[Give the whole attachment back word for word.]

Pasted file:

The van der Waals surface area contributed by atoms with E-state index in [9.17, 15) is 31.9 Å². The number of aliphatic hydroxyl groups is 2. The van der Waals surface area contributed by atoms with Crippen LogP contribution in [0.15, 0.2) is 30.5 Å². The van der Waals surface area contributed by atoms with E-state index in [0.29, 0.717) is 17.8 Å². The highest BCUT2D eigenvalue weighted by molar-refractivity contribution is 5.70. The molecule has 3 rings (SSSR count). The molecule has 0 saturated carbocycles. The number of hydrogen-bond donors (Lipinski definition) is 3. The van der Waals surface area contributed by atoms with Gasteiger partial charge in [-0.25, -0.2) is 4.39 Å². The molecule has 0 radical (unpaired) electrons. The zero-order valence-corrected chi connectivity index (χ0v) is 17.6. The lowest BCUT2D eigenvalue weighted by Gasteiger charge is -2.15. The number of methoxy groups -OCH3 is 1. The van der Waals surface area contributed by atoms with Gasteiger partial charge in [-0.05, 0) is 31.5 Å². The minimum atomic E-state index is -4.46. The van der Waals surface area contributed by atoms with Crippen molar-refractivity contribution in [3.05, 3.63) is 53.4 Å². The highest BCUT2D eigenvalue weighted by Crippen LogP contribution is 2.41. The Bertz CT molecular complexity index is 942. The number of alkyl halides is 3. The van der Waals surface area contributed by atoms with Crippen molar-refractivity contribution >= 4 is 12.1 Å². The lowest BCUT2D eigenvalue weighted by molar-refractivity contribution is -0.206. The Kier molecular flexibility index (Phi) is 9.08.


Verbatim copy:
The van der Waals surface area contributed by atoms with E-state index in [9.17, 15) is 31.9 Å². The number of aliphatic hydroxyl groups is 2. The van der Waals surface area contributed by atoms with Crippen LogP contribution in [0.15, 0.2) is 30.5 Å². The van der Waals surface area contributed by atoms with E-state index in [0.29, 0.717) is 17.8 Å². The highest BCUT2D eigenvalue weighted by molar-refractivity contribution is 5.70. The molecule has 3 rings (SSSR count). The molecule has 0 saturated carbocycles. The number of hydrogen-bond donors (Lipinski definition) is 3. The van der Waals surface area contributed by atoms with Gasteiger partial charge in [-0.25, -0.2) is 4.39 Å². The molecule has 0 radical (unpaired) electrons. The zero-order valence-corrected chi connectivity index (χ0v) is 17.6. The lowest BCUT2D eigenvalue weighted by Gasteiger charge is -2.15. The number of methoxy groups -OCH3 is 1. The van der Waals surface area contributed by atoms with Gasteiger partial charge in [-0.05, 0) is 31.5 Å². The minimum atomic E-state index is -4.46. The van der Waals surface area contributed by atoms with Crippen molar-refractivity contribution in [3.05, 3.63) is 53.4 Å². The highest BCUT2D eigenvalue weighted by Crippen LogP contribution is 2.41. The Bertz CT molecular complexity index is 942. The number of alkyl halides is 3. The van der Waals surface area contributed by atoms with Crippen molar-refractivity contribution >= 4 is 12.1 Å². The lowest BCUT2D eigenvalue weighted by molar-refractivity contribution is -0.206. The Kier molecular flexibility index (Phi) is 9.08.